Hi all, can anyone tell me how they have set my internet up at my office, We have an internet router and a pix firewall behind it, we have a range of public ip's pushed to us with a /240 mask , the internet router and pix firewall are also in this range of addresses, can anyone tell me how the isp route to us and where they would do the natting etc, would this be done on the pix ?
Yes. NAT'ing will be done by the PIX,which hides your private ip address and translate them to a public ip address.
Any outbound traffic that is going from your office lan, will get NATed/PAT'ed in the pix, which then goes out with a valid public IP address as source. As this is valid public ip provided by your ISP, the return traffic will come to your router and reach the PIX.
The firewall will then De-Nat the packets and provide it to the correct internal host.
This is how generally it should be.
thanks for that, can you possibly tell me how the router and pix will be connected, how come they have both got public ip's, the internet router is connected to the net via serial and to the pix to the router via ethernet, but I dont understand why they both have public ip's ?
ISP's generally provide such solution. It depends of what kind of solution has been agreed between the Provider and the customer.
Here in your case, ISP has allocated you a small Public ip subnet, from which IP addresses has been assigned for the Router ethernet interface and the PIX outside interface.
As the NAT'ng is done by the PIX, it is ideal to have the public ip address configured in the pix external interface. And the pix inside ethernet interface will be connecting to your internal network.
If there is no PIX involved in this scenario, you could very well have a private ip address configured in the routers ethernet segment, and you will be doing the PAT and NAT configurations in the router to enable IP connectivity to internet.
Hope this clarifies.
so on the actual internet router, would it be using ip unnumbered, and how would it forward the rest of the ips to the pix as the router is already on that network ?
I asked for this, and I have something to say about this..
The router as it's connected to the ISP, should use a static NAT'ng, so it NATs all the traffic received from the externat segment to the PIX.
The PIX uses a dynamic NAT so the internal traslated addresses will be NATes by the PIX than staticaly by the PAT to your public IPs
Hope this can help,
please if that help,
I basically want to know how the router forwards the traffic to the pix, as they are both on the same subnet, I would like to know a typical config for this, ie ip addresses and routes on each device ?
Honestly stating, there are many ways this can be implemented. I really dont know what is implemented in your setup. Here's a basic outline of a scenario for your understanding.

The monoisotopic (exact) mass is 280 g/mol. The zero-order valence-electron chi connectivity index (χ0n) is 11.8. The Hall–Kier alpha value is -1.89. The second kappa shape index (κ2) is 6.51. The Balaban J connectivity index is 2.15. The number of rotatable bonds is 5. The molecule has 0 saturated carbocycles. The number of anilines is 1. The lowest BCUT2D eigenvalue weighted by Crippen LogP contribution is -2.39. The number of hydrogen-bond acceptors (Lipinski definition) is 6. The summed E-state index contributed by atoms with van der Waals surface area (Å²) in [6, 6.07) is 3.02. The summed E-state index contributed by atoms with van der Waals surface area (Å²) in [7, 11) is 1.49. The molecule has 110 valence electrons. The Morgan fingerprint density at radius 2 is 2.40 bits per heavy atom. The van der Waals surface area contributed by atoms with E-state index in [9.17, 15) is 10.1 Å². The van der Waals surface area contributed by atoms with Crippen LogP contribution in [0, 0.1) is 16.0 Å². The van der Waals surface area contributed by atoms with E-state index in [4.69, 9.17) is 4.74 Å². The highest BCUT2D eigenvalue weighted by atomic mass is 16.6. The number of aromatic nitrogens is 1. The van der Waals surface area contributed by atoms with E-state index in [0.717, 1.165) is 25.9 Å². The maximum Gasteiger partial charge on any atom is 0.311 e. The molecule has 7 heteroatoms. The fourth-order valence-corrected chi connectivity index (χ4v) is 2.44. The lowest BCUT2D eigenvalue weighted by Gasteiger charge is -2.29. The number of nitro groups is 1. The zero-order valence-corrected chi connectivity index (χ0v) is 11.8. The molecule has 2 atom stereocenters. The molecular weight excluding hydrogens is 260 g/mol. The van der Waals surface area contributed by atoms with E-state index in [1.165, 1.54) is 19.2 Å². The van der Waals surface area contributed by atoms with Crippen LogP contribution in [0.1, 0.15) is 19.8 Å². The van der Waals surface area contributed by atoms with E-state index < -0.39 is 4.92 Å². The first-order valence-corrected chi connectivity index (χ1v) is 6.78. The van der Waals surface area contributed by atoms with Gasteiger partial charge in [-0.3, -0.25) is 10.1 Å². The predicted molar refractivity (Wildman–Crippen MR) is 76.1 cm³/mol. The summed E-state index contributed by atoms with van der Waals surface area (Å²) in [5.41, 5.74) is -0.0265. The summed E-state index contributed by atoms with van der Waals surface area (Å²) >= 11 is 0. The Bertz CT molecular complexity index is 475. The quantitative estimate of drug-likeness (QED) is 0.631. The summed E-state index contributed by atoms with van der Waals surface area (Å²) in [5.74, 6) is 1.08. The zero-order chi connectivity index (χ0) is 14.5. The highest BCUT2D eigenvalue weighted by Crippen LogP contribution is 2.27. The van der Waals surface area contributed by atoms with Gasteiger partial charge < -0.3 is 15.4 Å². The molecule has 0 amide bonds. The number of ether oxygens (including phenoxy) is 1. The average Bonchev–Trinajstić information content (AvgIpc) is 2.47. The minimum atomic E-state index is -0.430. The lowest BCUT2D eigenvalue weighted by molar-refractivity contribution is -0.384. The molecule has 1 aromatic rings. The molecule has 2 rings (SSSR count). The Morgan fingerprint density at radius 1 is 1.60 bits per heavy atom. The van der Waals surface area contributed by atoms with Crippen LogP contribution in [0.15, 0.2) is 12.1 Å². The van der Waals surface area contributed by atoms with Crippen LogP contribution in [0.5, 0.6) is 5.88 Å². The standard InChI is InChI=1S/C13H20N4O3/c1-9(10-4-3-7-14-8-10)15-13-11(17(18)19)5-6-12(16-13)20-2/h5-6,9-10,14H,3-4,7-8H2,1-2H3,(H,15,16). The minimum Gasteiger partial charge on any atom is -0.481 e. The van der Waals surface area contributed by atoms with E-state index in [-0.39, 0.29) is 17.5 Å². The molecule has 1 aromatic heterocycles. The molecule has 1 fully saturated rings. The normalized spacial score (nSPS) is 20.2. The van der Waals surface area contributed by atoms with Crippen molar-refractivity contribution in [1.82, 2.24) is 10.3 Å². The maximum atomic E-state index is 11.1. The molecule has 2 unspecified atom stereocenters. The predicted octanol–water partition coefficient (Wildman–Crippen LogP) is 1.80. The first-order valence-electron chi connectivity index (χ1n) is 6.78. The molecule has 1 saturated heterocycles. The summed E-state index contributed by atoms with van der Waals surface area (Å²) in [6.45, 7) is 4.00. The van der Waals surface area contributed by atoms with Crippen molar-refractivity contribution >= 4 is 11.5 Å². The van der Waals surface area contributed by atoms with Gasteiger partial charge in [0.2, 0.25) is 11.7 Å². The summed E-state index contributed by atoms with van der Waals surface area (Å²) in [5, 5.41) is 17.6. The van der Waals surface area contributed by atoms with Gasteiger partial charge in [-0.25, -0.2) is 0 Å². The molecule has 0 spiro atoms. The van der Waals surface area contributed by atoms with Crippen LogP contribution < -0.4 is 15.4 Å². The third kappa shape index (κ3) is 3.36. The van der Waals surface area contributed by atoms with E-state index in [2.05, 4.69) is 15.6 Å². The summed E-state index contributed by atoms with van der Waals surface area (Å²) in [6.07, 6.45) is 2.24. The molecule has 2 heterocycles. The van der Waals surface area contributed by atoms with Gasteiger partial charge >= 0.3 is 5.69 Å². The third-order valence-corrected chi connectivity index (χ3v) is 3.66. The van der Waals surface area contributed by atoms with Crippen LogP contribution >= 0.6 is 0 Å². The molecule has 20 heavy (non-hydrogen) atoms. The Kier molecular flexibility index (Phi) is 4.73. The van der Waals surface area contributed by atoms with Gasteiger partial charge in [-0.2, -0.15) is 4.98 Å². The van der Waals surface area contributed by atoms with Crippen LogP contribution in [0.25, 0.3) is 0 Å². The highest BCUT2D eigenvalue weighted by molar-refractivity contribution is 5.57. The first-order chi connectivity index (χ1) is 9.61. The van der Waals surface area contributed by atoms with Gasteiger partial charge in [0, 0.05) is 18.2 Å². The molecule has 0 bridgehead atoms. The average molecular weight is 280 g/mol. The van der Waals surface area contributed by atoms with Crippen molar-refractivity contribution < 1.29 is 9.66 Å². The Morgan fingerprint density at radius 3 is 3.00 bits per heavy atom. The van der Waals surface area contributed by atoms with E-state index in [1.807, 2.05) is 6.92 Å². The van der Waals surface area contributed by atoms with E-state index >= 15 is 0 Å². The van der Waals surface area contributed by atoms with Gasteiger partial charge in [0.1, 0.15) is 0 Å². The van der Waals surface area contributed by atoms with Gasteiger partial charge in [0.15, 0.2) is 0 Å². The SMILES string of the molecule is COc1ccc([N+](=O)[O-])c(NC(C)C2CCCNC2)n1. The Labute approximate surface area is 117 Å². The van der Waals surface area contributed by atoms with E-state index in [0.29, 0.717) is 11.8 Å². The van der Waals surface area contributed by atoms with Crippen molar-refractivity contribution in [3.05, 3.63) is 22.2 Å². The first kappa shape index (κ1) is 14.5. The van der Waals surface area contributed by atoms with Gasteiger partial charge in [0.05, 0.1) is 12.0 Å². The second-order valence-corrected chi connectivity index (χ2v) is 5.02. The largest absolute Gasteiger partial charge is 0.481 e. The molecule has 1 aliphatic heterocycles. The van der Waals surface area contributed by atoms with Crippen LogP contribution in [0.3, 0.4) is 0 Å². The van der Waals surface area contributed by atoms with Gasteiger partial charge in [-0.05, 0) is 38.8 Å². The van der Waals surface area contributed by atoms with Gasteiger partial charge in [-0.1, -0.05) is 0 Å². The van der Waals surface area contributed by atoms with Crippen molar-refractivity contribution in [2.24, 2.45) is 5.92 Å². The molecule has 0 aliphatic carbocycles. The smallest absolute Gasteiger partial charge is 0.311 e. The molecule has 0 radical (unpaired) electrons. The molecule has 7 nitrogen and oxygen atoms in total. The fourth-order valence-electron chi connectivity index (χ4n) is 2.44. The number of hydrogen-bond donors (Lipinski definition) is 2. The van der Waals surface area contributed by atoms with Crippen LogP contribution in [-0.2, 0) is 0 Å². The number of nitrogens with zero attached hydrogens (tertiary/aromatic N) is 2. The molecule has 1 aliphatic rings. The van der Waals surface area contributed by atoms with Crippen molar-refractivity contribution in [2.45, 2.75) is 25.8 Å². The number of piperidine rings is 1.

Internet <----WanLink-->Router<----Outside---->PIX<----Inside lan--
As per your observation, in your setup, the router's serial interface, ethernet interface and the pix outside interface is having public ip address.
And Your inside lan is having private ip address.
As stated earlier, PIX will be doing the PAT traslation here.
Any traffic originating from the inside lan ( Ex.browsing traffic ) will hit the PIX inside interface. PIX will do a PAT(Port address translation) on this connection.
I assume that PAT must have been configured in the PIX by using a valid public ip address ( from the Pool that has been allocated for you).
Hence when this packet leaves out PIX, it will be having the public ip address.
There will be a default route in the pix pointing to the ethernet interface of the Router. Again there will be a default route in your router pointing to the other end of WAN connectivity which leads to the ISP.
From there on traffic will be routed to the proper destination in the internet.
Similarly The return traffic from the host in the internet will travel across the internet and reach your ISP. The destination ip address of this packet will be the PAT ip. Your ISP will be having proper routes in its routing table to forward this packet to your router's wan interface.
Once the packet has reached your router, it just looks up the destination IP. As this ip will be falling in the subnet of attached ethernet interface, your router will perform a ARP lookup if required. For this ARP request, your PIX will reply with its own mac address, as PIX knows it is owning that IP ( as PAT is configured).
Hence your router will forward the packet to the PIX.
After receiving the packet, PIX will perform denat on this packet and forward it to the correct inside host.
Depending on specifics of your setup, there may be some changes in this process, but for all practical purpose, this will be the flow.
Hope this clarifies your query.
If they just use the PIX, then they should be having facility to provide Last mile connectivity via ethernet. Metro ethernet service providers do have infrastructure to provide internet link via ethernet as last mile.
Otherwise, mostly Router is used to terminate the WAN link.
The router need not use "ip unnumbered", unless any special reason to do so.
It can have normal ip address assigned. Again this is up to the service provider.